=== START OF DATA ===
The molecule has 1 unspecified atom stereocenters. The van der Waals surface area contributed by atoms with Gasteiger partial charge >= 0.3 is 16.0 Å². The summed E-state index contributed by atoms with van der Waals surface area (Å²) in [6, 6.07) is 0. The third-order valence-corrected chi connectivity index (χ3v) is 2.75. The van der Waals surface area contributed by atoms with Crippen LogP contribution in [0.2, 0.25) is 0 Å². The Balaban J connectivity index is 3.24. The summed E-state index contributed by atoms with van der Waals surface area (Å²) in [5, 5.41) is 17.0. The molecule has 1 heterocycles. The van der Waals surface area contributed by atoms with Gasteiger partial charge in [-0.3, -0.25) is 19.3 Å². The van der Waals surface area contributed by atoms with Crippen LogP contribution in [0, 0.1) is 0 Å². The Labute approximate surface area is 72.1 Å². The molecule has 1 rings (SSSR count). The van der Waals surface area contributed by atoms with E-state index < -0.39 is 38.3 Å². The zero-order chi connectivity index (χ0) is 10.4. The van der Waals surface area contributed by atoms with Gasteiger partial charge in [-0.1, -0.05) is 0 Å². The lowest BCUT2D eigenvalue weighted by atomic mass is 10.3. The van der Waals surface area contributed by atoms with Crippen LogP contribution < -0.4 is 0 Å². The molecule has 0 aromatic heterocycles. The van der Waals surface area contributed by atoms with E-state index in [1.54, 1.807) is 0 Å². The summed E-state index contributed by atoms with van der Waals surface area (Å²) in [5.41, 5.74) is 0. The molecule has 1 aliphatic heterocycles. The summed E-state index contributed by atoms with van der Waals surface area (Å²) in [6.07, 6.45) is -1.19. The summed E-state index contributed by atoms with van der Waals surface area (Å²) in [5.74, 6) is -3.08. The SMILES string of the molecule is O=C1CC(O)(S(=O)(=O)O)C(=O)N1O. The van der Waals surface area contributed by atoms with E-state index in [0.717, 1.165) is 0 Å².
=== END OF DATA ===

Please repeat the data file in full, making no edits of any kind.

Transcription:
The molecule has 1 unspecified atom stereocenters. The van der Waals surface area contributed by atoms with Gasteiger partial charge >= 0.3 is 16.0 Å². The summed E-state index contributed by atoms with van der Waals surface area (Å²) in [6, 6.07) is 0. The third-order valence-corrected chi connectivity index (χ3v) is 2.75. The van der Waals surface area contributed by atoms with Crippen LogP contribution in [0.2, 0.25) is 0 Å². The Balaban J connectivity index is 3.24. The summed E-state index contributed by atoms with van der Waals surface area (Å²) in [5, 5.41) is 17.0. The molecule has 1 heterocycles. The van der Waals surface area contributed by atoms with Gasteiger partial charge in [-0.3, -0.25) is 19.3 Å². The van der Waals surface area contributed by atoms with Crippen LogP contribution in [0, 0.1) is 0 Å². The Labute approximate surface area is 72.1 Å². The molecule has 1 rings (SSSR count). The van der Waals surface area contributed by atoms with E-state index < -0.39 is 38.3 Å². The zero-order chi connectivity index (χ0) is 10.4. The van der Waals surface area contributed by atoms with Gasteiger partial charge in [-0.1, -0.05) is 0 Å². The lowest BCUT2D eigenvalue weighted by atomic mass is 10.3. The van der Waals surface area contributed by atoms with Crippen LogP contribution < -0.4 is 0 Å². The molecule has 0 aromatic heterocycles. The van der Waals surface area contributed by atoms with E-state index in [1.54, 1.807) is 0 Å². The summed E-state index contributed by atoms with van der Waals surface area (Å²) in [5.41, 5.74) is 0. The molecule has 1 aliphatic heterocycles. The summed E-state index contributed by atoms with van der Waals surface area (Å²) in [6.07, 6.45) is -1.19. The summed E-state index contributed by atoms with van der Waals surface area (Å²) in [5.74, 6) is -3.08. The SMILES string of the molecule is O=C1CC(O)(S(=O)(=O)O)C(=O)N1O. The van der Waals surface area contributed by atoms with E-state index in [0.717, 1.165) is 0 Å².